Flextime: Supervisors need to take into consideration that working from home poses many obstacles, hindering them from fulfilling their tasks efficiently. To illustrate, some employees may be parents whose daily responsibilities necessitate some space and freedom (Forbes Coaches Council, 2020). Workloads could be managed effectively when employees are given the liberty to organize their own time whether at home or at work. Therefore, companies with remote employees could focus on deliverables and individual productivity rather than working hours.

Diverse communication technology options: If the company solely relies on emails for communication, connecting with the staff may be tricky. Emails alone are insufficient (Forbes Coaches Council, 2020). Ample technological methods have positive advantages such as video conferencing which has proven more functional than messaging (Zoom, Microsoft Teams, Google Meet, etc.).

Encouragement and emotional support: It is important for managers to acknowledge stress, anxieties, and concerns, and build trust and connection with remote employees (Larson, 2020). Regular check-ins, calls and conversations would show employees that their companies care for them.

Structured daily check-ins: Taking into account that employees working remotely find it difficult to communicate with one another or with their employers, the latter can consider establishing structured regular and predictable daily check-ins with remote employees in the form of a series of one-on-one calls. This would help employees feel heard and their concerns and questions answered.

Sense of Belonging: Fostering a sense of belonging with the team leads to better communication and productivity. By identifying a set of collective team values, employers can help their remote workforce bond on working towards common goals and find fun ways to honor these values. “For example, if they identified “fun” as most important, come up with fun ways to bring the group together” – Vered Kogan, Vered Kogan Coaching, LLC (Forbes Coaches Council, 2020). Crucial as it may be to enforce regulations, why not find out what is most important for members of the team instead?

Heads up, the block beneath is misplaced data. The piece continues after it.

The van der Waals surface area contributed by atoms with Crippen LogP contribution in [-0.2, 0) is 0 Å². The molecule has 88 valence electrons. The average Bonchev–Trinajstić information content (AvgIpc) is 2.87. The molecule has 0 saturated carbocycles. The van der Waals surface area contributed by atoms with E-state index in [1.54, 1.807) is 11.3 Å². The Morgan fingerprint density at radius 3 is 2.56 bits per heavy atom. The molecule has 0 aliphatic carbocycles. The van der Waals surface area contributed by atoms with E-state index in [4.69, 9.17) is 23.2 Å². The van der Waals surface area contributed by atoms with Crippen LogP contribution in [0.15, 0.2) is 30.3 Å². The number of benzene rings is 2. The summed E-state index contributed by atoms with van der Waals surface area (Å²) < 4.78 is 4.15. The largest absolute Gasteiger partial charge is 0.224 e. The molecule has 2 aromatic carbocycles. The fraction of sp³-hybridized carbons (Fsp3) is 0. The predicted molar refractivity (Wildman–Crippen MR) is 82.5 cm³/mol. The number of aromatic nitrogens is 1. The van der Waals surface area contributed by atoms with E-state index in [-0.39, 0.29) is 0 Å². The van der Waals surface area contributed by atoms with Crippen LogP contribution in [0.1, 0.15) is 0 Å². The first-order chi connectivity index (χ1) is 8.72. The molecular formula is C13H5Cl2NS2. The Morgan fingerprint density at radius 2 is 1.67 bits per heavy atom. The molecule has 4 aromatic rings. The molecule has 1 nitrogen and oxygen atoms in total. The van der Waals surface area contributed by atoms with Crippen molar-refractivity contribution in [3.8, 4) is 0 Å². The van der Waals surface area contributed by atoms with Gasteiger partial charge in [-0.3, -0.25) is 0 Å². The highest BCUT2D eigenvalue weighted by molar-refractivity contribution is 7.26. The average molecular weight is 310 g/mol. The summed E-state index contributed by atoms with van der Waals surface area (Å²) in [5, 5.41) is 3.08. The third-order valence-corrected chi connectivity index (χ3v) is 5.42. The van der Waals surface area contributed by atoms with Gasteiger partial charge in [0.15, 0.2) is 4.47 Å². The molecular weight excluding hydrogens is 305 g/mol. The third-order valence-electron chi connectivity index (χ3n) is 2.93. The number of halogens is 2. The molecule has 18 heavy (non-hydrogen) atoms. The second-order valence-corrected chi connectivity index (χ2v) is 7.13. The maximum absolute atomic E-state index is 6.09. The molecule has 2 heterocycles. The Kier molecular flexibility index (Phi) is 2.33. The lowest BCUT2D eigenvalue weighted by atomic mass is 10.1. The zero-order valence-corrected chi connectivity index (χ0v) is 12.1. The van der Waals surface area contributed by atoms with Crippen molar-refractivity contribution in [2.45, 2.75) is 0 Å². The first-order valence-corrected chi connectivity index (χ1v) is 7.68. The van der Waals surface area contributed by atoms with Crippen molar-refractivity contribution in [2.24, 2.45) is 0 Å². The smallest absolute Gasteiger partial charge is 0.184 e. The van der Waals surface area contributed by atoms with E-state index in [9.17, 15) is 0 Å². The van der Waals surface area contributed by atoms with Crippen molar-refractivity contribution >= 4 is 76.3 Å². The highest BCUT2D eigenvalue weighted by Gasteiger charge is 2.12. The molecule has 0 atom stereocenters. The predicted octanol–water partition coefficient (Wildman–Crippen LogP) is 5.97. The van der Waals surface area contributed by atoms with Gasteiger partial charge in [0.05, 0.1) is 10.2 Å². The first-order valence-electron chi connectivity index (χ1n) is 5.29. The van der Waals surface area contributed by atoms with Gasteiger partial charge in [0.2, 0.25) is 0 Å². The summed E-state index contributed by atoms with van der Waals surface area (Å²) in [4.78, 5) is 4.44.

Employers can make it

“Us” versus “them” mentality: Numerous companies have successfully worked with remote talents for years. Darcy Eikenberg, PCC, Red Cape Revolution, states that now is the time “to create new policies that support all workers the same, whether they’re working in one space or all around the world. Don’t create “us” and “them” groups—treat everyone the way they need to be treated to create the engaged workforce you need” (Forbes Coaches Council, 2020).

One way or another, the business sector will have to cope with the changes which have transpired in the light of the pandemic simultaneously altering the economy and society. Firms must look beyond traditional actions and strategies. With the proper support, companies can ramp up their capabilities and transform their businesses.

References:
Larson, Z. B., Vroman, R. S., & Makarius, E., E. (2020, March 18). A Guide to Managing Your
(Newly) Remote Workers. Harvard Business Review.
https://hbr.org/2020/03/a-guide-to-managing-your-newly-remote-workers
Forbes Coaches Council (2020, June 10). 15 Ways To Better Support Remote Employees.
Forbes.
https://www.forbes.com/sites/forbescoachescouncil/2020/06/10/15-ways-to-better-support-re
mote-employees/?sh=6fe9f6346f39